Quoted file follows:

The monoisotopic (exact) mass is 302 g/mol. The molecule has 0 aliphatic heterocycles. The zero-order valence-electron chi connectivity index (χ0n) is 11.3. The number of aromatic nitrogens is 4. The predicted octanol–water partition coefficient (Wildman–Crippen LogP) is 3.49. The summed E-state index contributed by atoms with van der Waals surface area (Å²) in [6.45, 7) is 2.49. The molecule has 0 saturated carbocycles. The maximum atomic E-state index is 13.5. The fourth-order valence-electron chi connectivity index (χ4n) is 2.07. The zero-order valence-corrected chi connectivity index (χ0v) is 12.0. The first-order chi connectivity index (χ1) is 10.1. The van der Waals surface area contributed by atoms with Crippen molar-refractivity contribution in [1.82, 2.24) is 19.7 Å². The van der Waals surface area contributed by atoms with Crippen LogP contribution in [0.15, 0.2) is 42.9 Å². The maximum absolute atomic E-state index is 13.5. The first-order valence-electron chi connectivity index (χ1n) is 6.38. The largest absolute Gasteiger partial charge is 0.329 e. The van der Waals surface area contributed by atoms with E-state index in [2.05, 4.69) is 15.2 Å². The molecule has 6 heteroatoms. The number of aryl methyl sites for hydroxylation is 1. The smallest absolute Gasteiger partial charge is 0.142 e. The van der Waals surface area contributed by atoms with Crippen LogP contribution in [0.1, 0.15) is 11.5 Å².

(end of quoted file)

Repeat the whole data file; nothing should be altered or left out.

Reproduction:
The monoisotopic (exact) mass is 302 g/mol. The molecule has 0 aliphatic heterocycles. The zero-order valence-electron chi connectivity index (χ0n) is 11.3. The number of aromatic nitrogens is 4. The predicted octanol–water partition coefficient (Wildman–Crippen LogP) is 3.49. The summed E-state index contributed by atoms with van der Waals surface area (Å²) in [6.45, 7) is 2.49. The molecule has 0 saturated carbocycles. The maximum atomic E-state index is 13.5. The fourth-order valence-electron chi connectivity index (χ4n) is 2.07. The zero-order valence-corrected chi connectivity index (χ0v) is 12.0. The first-order chi connectivity index (χ1) is 10.1. The van der Waals surface area contributed by atoms with Crippen molar-refractivity contribution in [1.82, 2.24) is 19.7 Å². The van der Waals surface area contributed by atoms with Crippen LogP contribution in [0.15, 0.2) is 42.9 Å². The maximum absolute atomic E-state index is 13.5. The first-order valence-electron chi connectivity index (χ1n) is 6.38. The largest absolute Gasteiger partial charge is 0.329 e. The van der Waals surface area contributed by atoms with E-state index in [2.05, 4.69) is 15.2 Å². The molecule has 6 heteroatoms. The number of aryl methyl sites for hydroxylation is 1. The smallest absolute Gasteiger partial charge is 0.142 e. The van der Waals surface area contributed by atoms with Crippen LogP contribution in [0.1, 0.15) is 11.5 Å².